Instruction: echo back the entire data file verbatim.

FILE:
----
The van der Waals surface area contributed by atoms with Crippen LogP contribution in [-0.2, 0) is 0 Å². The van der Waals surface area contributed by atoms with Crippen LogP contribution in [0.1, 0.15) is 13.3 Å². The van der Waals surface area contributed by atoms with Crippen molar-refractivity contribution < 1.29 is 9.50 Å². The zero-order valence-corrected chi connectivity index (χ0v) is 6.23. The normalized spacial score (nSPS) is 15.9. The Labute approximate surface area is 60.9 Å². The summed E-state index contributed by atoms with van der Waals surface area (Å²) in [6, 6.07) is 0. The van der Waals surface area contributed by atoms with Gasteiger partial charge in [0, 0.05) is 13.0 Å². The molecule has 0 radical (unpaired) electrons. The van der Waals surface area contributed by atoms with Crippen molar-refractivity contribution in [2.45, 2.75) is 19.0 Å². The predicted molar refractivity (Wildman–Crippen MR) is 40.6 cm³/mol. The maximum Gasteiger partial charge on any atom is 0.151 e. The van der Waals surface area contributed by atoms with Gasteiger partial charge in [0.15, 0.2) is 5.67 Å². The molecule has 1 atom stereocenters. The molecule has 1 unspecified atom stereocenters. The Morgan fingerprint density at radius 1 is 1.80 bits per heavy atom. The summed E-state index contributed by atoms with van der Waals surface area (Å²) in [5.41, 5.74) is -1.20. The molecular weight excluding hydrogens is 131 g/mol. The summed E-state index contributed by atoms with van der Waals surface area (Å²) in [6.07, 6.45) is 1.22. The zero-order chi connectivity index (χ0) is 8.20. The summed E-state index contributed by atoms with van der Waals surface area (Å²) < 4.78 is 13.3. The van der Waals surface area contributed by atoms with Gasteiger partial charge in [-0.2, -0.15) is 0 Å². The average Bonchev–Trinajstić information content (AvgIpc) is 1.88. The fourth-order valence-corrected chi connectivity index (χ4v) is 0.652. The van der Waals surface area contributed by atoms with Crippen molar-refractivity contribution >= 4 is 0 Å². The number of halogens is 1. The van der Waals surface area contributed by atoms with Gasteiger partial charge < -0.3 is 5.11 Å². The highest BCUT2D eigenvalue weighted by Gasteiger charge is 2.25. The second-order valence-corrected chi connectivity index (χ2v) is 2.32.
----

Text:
The van der Waals surface area contributed by atoms with Crippen LogP contribution in [-0.2, 0) is 0 Å². The van der Waals surface area contributed by atoms with Crippen LogP contribution in [0.1, 0.15) is 13.3 Å². The van der Waals surface area contributed by atoms with Crippen molar-refractivity contribution < 1.29 is 9.50 Å². The zero-order valence-corrected chi connectivity index (χ0v) is 6.23. The normalized spacial score (nSPS) is 15.9. The Labute approximate surface area is 60.9 Å². The summed E-state index contributed by atoms with van der Waals surface area (Å²) in [6, 6.07) is 0. The van der Waals surface area contributed by atoms with Gasteiger partial charge in [0, 0.05) is 13.0 Å². The molecule has 0 radical (unpaired) electrons. The van der Waals surface area contributed by atoms with Crippen molar-refractivity contribution in [2.45, 2.75) is 19.0 Å². The predicted molar refractivity (Wildman–Crippen MR) is 40.6 cm³/mol. The maximum Gasteiger partial charge on any atom is 0.151 e. The van der Waals surface area contributed by atoms with Gasteiger partial charge in [0.15, 0.2) is 5.67 Å². The molecule has 1 atom stereocenters. The molecule has 1 unspecified atom stereocenters. The Morgan fingerprint density at radius 1 is 1.80 bits per heavy atom. The summed E-state index contributed by atoms with van der Waals surface area (Å²) in [5.41, 5.74) is -1.20. The molecular weight excluding hydrogens is 131 g/mol. The summed E-state index contributed by atoms with van der Waals surface area (Å²) in [6.07, 6.45) is 1.22. The zero-order chi connectivity index (χ0) is 8.20. The summed E-state index contributed by atoms with van der Waals surface area (Å²) < 4.78 is 13.3. The van der Waals surface area contributed by atoms with Gasteiger partial charge in [-0.2, -0.15) is 0 Å². The average Bonchev–Trinajstić information content (AvgIpc) is 1.88. The fourth-order valence-corrected chi connectivity index (χ4v) is 0.652. The van der Waals surface area contributed by atoms with Crippen molar-refractivity contribution >= 4 is 0 Å². The number of halogens is 1. The van der Waals surface area contributed by atoms with Gasteiger partial charge < -0.3 is 5.11 Å². The highest BCUT2D eigenvalue weighted by Gasteiger charge is 2.25. The second-order valence-corrected chi connectivity index (χ2v) is 2.32.